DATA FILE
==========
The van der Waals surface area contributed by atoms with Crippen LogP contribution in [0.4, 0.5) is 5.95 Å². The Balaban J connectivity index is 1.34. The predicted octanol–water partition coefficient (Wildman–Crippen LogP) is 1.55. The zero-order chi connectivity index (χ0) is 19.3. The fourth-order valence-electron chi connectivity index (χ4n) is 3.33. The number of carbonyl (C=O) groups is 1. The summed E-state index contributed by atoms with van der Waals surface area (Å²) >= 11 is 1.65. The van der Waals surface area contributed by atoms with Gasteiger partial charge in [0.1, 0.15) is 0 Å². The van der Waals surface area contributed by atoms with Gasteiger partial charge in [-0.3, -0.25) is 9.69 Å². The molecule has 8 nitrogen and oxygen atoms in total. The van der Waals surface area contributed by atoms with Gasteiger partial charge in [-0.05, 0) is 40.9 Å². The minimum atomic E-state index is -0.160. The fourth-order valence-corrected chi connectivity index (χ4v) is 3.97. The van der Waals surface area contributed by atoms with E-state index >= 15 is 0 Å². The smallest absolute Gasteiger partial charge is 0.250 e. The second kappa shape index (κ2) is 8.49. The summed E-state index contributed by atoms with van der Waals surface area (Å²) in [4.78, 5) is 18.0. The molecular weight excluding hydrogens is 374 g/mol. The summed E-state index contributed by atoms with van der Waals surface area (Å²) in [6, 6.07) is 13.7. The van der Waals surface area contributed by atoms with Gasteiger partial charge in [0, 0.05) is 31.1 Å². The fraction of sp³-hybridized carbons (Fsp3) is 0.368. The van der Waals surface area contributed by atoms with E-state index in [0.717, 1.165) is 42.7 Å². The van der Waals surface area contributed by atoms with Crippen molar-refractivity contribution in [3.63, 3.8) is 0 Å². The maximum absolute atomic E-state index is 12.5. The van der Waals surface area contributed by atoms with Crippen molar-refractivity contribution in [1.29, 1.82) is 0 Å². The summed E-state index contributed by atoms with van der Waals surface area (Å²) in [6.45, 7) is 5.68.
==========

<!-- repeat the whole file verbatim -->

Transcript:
The van der Waals surface area contributed by atoms with Crippen LogP contribution in [0.4, 0.5) is 5.95 Å². The Balaban J connectivity index is 1.34. The predicted octanol–water partition coefficient (Wildman–Crippen LogP) is 1.55. The zero-order chi connectivity index (χ0) is 19.3. The fourth-order valence-electron chi connectivity index (χ4n) is 3.33. The number of carbonyl (C=O) groups is 1. The summed E-state index contributed by atoms with van der Waals surface area (Å²) >= 11 is 1.65. The van der Waals surface area contributed by atoms with Gasteiger partial charge in [0.1, 0.15) is 0 Å². The van der Waals surface area contributed by atoms with Gasteiger partial charge in [-0.3, -0.25) is 9.69 Å². The molecule has 8 nitrogen and oxygen atoms in total. The van der Waals surface area contributed by atoms with Gasteiger partial charge in [-0.05, 0) is 40.9 Å². The minimum atomic E-state index is -0.160. The fourth-order valence-corrected chi connectivity index (χ4v) is 3.97. The van der Waals surface area contributed by atoms with E-state index >= 15 is 0 Å². The smallest absolute Gasteiger partial charge is 0.250 e. The second kappa shape index (κ2) is 8.49. The summed E-state index contributed by atoms with van der Waals surface area (Å²) in [4.78, 5) is 18.0. The molecular weight excluding hydrogens is 374 g/mol. The summed E-state index contributed by atoms with van der Waals surface area (Å²) in [6, 6.07) is 13.7. The van der Waals surface area contributed by atoms with Gasteiger partial charge in [0, 0.05) is 31.1 Å². The fraction of sp³-hybridized carbons (Fsp3) is 0.368. The van der Waals surface area contributed by atoms with E-state index in [0.717, 1.165) is 42.7 Å². The van der Waals surface area contributed by atoms with Crippen molar-refractivity contribution in [3.63, 3.8) is 0 Å². The maximum absolute atomic E-state index is 12.5. The van der Waals surface area contributed by atoms with Crippen molar-refractivity contribution in [1.29, 1.82) is 0 Å². The summed E-state index contributed by atoms with van der Waals surface area (Å²) in [6.45, 7) is 5.68.